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Consumer Safety

Johnson & Johnson recalls sunscreens with benzene contamination

Certain Neutrogena products pulled after company finds the chemical in some samples

by Craig Bettenhausen
July 15, 2021 | A version of this story appeared in Volume 99, Issue 26

A photo of Neutrogena-brand aerosol sunscreen products on a store shelf.
Credit: Craig Bettenhausen/C&EN
Several of the recalled sunscreens were still on the shelf in a Baltimore drugstore a day after the recall was issued.

Johnson & Johnson issued a recall July 14 for all lots of several of its Neutrogena and Aveeno aerosol sunscreens because of benzene contamination. Benzene is a known carcinogen that can be absorbed through the skin, lungs, and digestive tract.

Do not buy

Johnson & Johnson’s recall covers all lots of all SPF ratings in the following product lines:

Neutrogena Beach Defense aerosol sunscreen

Neutrogena Cool Dry Sport aerosol sunscreen

Neutrogena Invisible Daily defense aerosol sunscreen

Neutrogena Ultra Sheer aerosol sunscreen

Aveeno Protect + Refresh aerosol sunscreen.

The recall follows a late-May report by the independent research lab Valisure, which detected benzene in 78 sun-care products, including several from Neutrogena. J&J says it did its own testing and found benzene in five product lines.

Valisure CEO David Light says he isn’t aware of any other public actions taken by makers of the sun products, though the drugstore chain CVS appears to have stopped selling a store-brand aloe spray in which Valisure found benzene at high levels.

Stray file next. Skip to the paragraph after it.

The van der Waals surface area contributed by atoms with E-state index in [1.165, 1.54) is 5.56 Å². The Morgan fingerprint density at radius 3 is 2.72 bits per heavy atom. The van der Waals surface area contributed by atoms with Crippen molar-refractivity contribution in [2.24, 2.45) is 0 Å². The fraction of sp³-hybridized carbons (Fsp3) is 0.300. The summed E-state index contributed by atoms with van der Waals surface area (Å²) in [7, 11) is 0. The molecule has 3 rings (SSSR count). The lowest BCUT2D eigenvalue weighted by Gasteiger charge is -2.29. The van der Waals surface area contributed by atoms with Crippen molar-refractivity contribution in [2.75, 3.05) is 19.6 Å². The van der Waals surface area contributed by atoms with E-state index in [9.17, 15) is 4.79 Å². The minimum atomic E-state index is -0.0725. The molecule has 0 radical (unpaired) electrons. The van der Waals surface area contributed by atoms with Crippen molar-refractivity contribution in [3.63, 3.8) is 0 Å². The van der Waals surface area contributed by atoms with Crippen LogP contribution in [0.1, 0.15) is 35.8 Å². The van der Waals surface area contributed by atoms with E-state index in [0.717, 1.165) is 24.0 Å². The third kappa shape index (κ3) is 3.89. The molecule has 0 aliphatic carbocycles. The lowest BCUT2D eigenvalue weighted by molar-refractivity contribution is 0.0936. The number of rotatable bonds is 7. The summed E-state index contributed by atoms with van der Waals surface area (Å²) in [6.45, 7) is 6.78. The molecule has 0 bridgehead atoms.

The source of the benzene is still unclear, and Light says his firm is eager to collaborate on ways to figure it out. He says the ethanol used in some aerosols could be the culprit; in March, Valisure found benzene in 44 ethanol-based hand sanitizers.

Carbomer, a polyacrylic acid–based thickening agent, is another possibility, according to industry insiders. For instance, some grades of Lubrizol’s Carbopol carbomer contain residual benzene from manufacturing, though the firm offers benzene-free grades intended for personal care products. “One would hope that sunscreen manufacturers would choose grades of thickener specifically designed for personal care (and thus, one would expect, free of benzene) but who knows?” writes a C&EN reader whose company uses carbomers. The reader asked to remain anonymous.

In a statement accompanying the recall notice, J&J says, “While benzene is not an ingredient in any of our sunscreen products, it was detected in some samples of the impacted aerosol sunscreen finished products. We are investigating the cause of this issue.”



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